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Toyota Driving for Electric Vehicle Cooperation?


5th Apr 2019

Back in 2014, Elon Musk announced that Tesla would be making their patents open source, as analysed in our previous blog post. One of the likely business reasons behind this decision was to try to increase the electric car market as a whole, of which Tesla would hope to take the lion’s share. A few days ago, Toyota made a similar announcement.

However, while Tesla may have a patent portfolio of a few hundred patent families, Toyota are well known to be a patent-filing powerhouse, and are offering royalty-free licenses for almost 24,000 patents (and patent applications) related to various aspects of battery, hybrid, and fuel cell electric vehicle technology. And this is on top of the 5,680 patents relating to fuel cell electric vehicles that the company is already offering royalty-free.

While the portfolio predominantly covers technology relating to hybrid electric vehicles, it spans a large range of technologies relevant to electric vehicles of various types. For example, the portfolio includes patents covering electric motors, system controls, and more fuel cell patents. The portfolio, as broken down by Toyota, is shown in the graph below.

In Toyota’s announcement, this is dressed up as an environmentally driven decision – the aim being to speed up the development and uptake of electric vehicles to replace traditional internal combustion vehicles, and thereby reducing C02 emissions. However, there may also be more direct economic motivations behind the decision. Looking through Toyota’s announcement, three things jump out.

Firstly, the 24,000 patents that Toyota is offering royalty-free include “patents awarded over more than 20 years of electrified vehicle technology development”. Given that the lifetime of a patent is 20 years from its filing date, it may be the case that a substantial portion of these patents are nearing the end of their lifetime, and so granting royalty-free licenses may not be particularly costly for Toyota.

Secondly, Toyota state that they will be offering “fee-based technical support” to other companies using Toyota’s technologies. By offering up many of these technologies royalty-free, Toyota is no doubt hoping that many other manufacturers will implement Toyota’s technology, and thus increase the market for their technical support. This could prove to be lucrative for Toyota, especially as such support could lead to ongoing revenue, rather than a one-off purchase.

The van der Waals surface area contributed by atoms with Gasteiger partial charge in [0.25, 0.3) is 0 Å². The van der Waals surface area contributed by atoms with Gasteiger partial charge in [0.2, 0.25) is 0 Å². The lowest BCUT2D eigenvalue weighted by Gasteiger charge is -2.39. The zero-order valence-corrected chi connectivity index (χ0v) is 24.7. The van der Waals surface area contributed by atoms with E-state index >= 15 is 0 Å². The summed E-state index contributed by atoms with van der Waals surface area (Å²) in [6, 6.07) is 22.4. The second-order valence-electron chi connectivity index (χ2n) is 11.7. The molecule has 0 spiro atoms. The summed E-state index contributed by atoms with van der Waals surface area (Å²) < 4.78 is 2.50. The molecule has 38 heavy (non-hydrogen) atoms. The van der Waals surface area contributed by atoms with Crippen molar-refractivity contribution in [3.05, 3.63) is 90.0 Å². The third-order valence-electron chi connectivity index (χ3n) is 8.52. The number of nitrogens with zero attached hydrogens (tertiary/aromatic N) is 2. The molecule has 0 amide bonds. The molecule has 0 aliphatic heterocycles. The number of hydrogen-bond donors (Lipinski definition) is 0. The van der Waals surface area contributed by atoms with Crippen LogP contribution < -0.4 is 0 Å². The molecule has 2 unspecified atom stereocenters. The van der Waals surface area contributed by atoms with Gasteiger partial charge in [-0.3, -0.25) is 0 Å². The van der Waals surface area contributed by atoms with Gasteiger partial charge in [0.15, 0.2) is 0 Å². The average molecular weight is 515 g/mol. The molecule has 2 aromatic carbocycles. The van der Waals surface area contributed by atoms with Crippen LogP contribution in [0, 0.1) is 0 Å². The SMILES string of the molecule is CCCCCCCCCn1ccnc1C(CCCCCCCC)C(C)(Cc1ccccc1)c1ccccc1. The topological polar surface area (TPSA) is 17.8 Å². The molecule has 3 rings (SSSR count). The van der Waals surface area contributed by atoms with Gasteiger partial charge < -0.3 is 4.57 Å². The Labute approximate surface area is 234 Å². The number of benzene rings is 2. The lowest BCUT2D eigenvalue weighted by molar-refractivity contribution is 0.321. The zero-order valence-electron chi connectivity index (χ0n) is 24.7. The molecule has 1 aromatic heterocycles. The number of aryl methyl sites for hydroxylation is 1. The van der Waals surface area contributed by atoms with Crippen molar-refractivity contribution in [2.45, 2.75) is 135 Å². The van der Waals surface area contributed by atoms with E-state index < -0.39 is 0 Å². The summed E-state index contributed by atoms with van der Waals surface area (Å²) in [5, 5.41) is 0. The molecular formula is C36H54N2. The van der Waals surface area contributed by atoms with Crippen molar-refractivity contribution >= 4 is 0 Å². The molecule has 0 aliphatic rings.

Thirdly, Shigeki Terashi, Executive VP of Toyota, is quoted as saying “If the number of electrified vehicles accelerates significantly in the next 10 years, they will become standard, and we hope to play a role in supporting that process.” Indeed, Toyota may well be hoping that their technology becomes either the de-facto standard through a large uptake driven by the royalty-free licenses and the access to their technical support, or that it will be integrated into codified standards that become requirements for electric vehicle manufacturers. Of particular note is that Toyota intends to provide these licenses up until 2030. However, after that it is likely that such licences will have to be paid for. If Toyota can integrate its patents into standards in the next ten years, this could prove to be very profitable down the line.

An alternative, and perhaps cynical, view that has been put forward by some commentators is that by opening their portfolio of predominantly hybrid-focused patents, they hope to increase the hybrid electric vehicle market, even as other car manufacturers are turning to fully electric vehicles. Indeed, while Toyota leads the way in hybrid vehicles with the well-known Prius, they lag behind their competitors with no mass-market electric vehicles of their own. A fear that the hybrid market may soon become irrelevant might be behind the move by Toyota, with the hope being that by making their technology widely available more companies will make hybrid electric vehicles, extending the lifetime of the hybrid market as a whole.

However, while Toyota may generally be focusing on hybrid electric vehicles, many of their patents are likely to be relevant to battery electric vehicles as well. As such, even if the reasoning behind Toyota’s recent decision was related to prolonging the lifetime of the hybrid market, the patents they are offering royalty-free may well still be of interest to those making battery electric vehicles too.

This article is for general information only. Its content is not a statement of the law on any subject and does not constitute advice. Please contact Reddie & Grose LLP for advice before taking any action in reliance on it.

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Andy Davies
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